Mono-allelic likely pathogenic variants of LEP and LEPR may provide evolutionary advantages

Partial leptin and leptin receptor expression and activation of central and peripheral compensatory mechanisms in LEP/LEPR wt/- may explain (1) heterogenous findings regarding phenotype as observed in this review (2) lack of severe phenotype in LEP/LEPR wt/- in most cases. The question, why humans present LEP/LEPR wt/- variants and why heterozygosity does not seem to severely impair carriers is challenging. In general, effects of heterozygosity for specific alleles may be described in an evolutionary perspective as disadvantageous or advantageous. It is conceivable that heterozygosity for LEP/LEPR may confer phenotypic advantage in certain environments. Saeed et al. commented on the high prevalence of LEP variant p.G133Vfs*15 in Pakistan and discussed this variant as a “founder mutation,” suggesting a possible “heterozygote advantage” [86, 95]. Also for certain LEPR mutations detected in Reunion Island, France, a founder effect has been discussed [93]. It must be considered that there could also be a regional reason why these variants offer an advantage there.

LEP and LEPR heterozygosity seem to confer “thriftiness” to their carriers, as observed in an animal study by Coleman et al. LEP and LEPR heterozygosity lead to prolonged survival in starvation in mice, due to probable increased metabolic efficiency in heterozygous mice if compared to wt/wt [42]. The thrifty gene hypothesis suggests that individuals more prone to store energy or to metabolic efficiency profit during famine times [118]. This hypothesis has been questioned later for being simplistic, but may partly explain recent increase of obesity and diabetes [119]. Evolutionary pressure for efficient energy storage may be the underlying mechanism favoring LEP/ LEPR wt/- in certain environments and ethnic groups. Evidence for metabolic differences arising under adipogenic conditions in LEP/ LEPR wt/- vs wt/wt was provided in several animal studies [40, 49, 51].

Limitations

Data were found mainly in reports focusing on clinical presentation of -/- subjects with LEP/LEPR variants, in which wt/- relatives were sparely mentioned. This led to a heterogeneous pool of data and scarce information spectrum on human heterozygotes. Moreover, a diagnostic and reporting bias may be underlying. Moreover, we did not compare phenotypes in different ethnic groups. The effect of variants in different genetic backgrounds may lead to a more or less pronounced influence on weight and energy homeostasis and also the effect of a different environment (more or less obesogenic) on the carriers of different variants may lead to an influence on weight and energy homeostasis. Furthermore, the pathogenic degree may vary among variants reported, but no sufficient data on functional studies were available. Effects of LEP/LEPR heterozygosity on other organ systems should be investigated, since studies on homozygous phenotype observed leptin influence on lung development [45, 120], bone architecture [47, 92], and cognitive performances [121, 122].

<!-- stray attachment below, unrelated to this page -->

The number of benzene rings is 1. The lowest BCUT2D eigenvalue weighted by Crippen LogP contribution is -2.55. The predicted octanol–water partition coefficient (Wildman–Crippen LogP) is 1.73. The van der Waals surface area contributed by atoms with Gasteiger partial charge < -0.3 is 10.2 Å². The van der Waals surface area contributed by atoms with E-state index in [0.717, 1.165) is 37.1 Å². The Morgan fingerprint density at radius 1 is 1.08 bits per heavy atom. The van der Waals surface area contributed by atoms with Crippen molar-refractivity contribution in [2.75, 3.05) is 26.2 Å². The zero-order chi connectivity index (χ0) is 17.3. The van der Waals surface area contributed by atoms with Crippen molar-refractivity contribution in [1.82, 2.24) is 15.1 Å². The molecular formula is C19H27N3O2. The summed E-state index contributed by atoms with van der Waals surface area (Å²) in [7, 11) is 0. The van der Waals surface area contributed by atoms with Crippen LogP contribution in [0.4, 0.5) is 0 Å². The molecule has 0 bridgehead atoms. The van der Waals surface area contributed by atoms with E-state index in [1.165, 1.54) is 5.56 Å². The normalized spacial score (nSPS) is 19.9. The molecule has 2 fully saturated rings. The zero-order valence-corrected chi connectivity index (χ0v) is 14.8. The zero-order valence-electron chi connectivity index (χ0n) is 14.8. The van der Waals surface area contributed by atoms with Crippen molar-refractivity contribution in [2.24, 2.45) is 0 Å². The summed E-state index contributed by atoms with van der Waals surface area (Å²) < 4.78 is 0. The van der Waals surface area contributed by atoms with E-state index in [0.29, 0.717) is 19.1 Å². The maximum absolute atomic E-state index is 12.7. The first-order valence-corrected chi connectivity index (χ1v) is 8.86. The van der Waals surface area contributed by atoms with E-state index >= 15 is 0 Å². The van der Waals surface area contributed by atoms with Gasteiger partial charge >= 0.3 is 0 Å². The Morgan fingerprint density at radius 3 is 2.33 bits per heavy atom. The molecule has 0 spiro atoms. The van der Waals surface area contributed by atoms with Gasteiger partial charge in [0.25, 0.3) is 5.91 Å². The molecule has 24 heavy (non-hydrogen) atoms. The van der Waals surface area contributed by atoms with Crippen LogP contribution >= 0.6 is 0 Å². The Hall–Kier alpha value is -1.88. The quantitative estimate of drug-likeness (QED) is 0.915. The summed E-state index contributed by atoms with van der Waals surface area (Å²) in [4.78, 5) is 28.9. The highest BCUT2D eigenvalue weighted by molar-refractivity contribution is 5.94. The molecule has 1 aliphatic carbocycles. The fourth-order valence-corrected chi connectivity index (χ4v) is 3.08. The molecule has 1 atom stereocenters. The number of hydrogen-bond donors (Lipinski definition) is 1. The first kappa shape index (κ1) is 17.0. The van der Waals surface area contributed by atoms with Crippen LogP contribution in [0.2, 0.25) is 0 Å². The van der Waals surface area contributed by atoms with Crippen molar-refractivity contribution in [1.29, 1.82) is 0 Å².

Conclusion

In this systematic review, we found indications for higher weight status in animals and humans heterozygous for leptin and leptin receptor rare variants. Evidence pointing to higher body fat and differences in leptin levels was found in animal studies only, which supports the assumption of intermediate effects in LEP/LEPR heterozygosity. We suggest that LEP/LEPR heterozygosity may dispose to overweight and obesity particularly in adulthood, and together with obesogenic factors, it may contribute to the development of obesity. In the context of multifactorial and polygenic obesity, LEP/LEPR heterozygosity may represent an underdiagnosed factor. Based on this fresh look on LEP/LEPR heterozygosity, sophisticated clinical investigations in larger cohorts of LEP/LEPR heterozygote humans compared to wt/wt relatives and to wt/wt population should be considered. Weight status, body fat percentage, leptin levels, metabolic screening for dyslipidemia, glucose intolerance, and fatty liver should be investigated in these cohorts with standardized methods. Results of these studies will enable a deeper understanding of leptin physiology and possible therapeutic applications as well as prevention of obesity and metabolic disease associated with leptin and leptin receptor heterozygosity or partial leptin deficiency.